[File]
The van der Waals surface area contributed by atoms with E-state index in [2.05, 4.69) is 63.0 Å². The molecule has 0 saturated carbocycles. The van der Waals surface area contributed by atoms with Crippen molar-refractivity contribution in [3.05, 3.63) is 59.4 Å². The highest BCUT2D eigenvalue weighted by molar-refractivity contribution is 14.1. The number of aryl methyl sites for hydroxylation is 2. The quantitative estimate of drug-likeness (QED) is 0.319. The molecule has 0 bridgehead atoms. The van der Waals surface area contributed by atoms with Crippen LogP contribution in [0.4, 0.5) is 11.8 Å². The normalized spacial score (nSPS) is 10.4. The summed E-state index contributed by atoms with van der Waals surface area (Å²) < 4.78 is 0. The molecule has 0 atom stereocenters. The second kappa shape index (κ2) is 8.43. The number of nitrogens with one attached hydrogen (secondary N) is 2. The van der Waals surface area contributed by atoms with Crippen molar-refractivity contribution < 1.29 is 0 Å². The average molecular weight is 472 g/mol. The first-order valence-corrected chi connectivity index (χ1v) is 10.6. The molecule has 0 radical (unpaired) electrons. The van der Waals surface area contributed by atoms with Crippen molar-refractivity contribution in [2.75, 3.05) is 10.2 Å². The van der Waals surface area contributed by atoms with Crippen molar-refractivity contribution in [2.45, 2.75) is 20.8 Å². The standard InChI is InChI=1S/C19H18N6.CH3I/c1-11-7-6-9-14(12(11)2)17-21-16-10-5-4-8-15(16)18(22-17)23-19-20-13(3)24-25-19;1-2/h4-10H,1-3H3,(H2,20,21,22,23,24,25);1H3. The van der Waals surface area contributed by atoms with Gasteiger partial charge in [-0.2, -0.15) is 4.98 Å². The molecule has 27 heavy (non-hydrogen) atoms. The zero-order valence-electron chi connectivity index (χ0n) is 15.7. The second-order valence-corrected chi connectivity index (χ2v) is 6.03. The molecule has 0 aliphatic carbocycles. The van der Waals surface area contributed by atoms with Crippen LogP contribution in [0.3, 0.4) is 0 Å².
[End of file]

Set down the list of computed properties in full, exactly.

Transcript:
The van der Waals surface area contributed by atoms with E-state index in [2.05, 4.69) is 63.0 Å². The molecule has 0 saturated carbocycles. The van der Waals surface area contributed by atoms with Crippen molar-refractivity contribution in [3.05, 3.63) is 59.4 Å². The highest BCUT2D eigenvalue weighted by molar-refractivity contribution is 14.1. The number of aryl methyl sites for hydroxylation is 2. The quantitative estimate of drug-likeness (QED) is 0.319. The molecule has 0 bridgehead atoms. The van der Waals surface area contributed by atoms with Crippen LogP contribution in [0.4, 0.5) is 11.8 Å². The normalized spacial score (nSPS) is 10.4. The summed E-state index contributed by atoms with van der Waals surface area (Å²) < 4.78 is 0. The molecule has 0 atom stereocenters. The second kappa shape index (κ2) is 8.43. The number of nitrogens with one attached hydrogen (secondary N) is 2. The van der Waals surface area contributed by atoms with Crippen molar-refractivity contribution < 1.29 is 0 Å². The average molecular weight is 472 g/mol. The first-order valence-corrected chi connectivity index (χ1v) is 10.6. The molecule has 0 radical (unpaired) electrons. The van der Waals surface area contributed by atoms with Crippen molar-refractivity contribution in [2.75, 3.05) is 10.2 Å². The van der Waals surface area contributed by atoms with Crippen molar-refractivity contribution in [2.45, 2.75) is 20.8 Å². The standard InChI is InChI=1S/C19H18N6.CH3I/c1-11-7-6-9-14(12(11)2)17-21-16-10-5-4-8-15(16)18(22-17)23-19-20-13(3)24-25-19;1-2/h4-10H,1-3H3,(H2,20,21,22,23,24,25);1H3. The van der Waals surface area contributed by atoms with Gasteiger partial charge in [-0.2, -0.15) is 4.98 Å². The molecule has 27 heavy (non-hydrogen) atoms. The zero-order valence-electron chi connectivity index (χ0n) is 15.7. The second-order valence-corrected chi connectivity index (χ2v) is 6.03. The molecule has 0 aliphatic carbocycles. The van der Waals surface area contributed by atoms with Crippen LogP contribution in [0.3, 0.4) is 0 Å².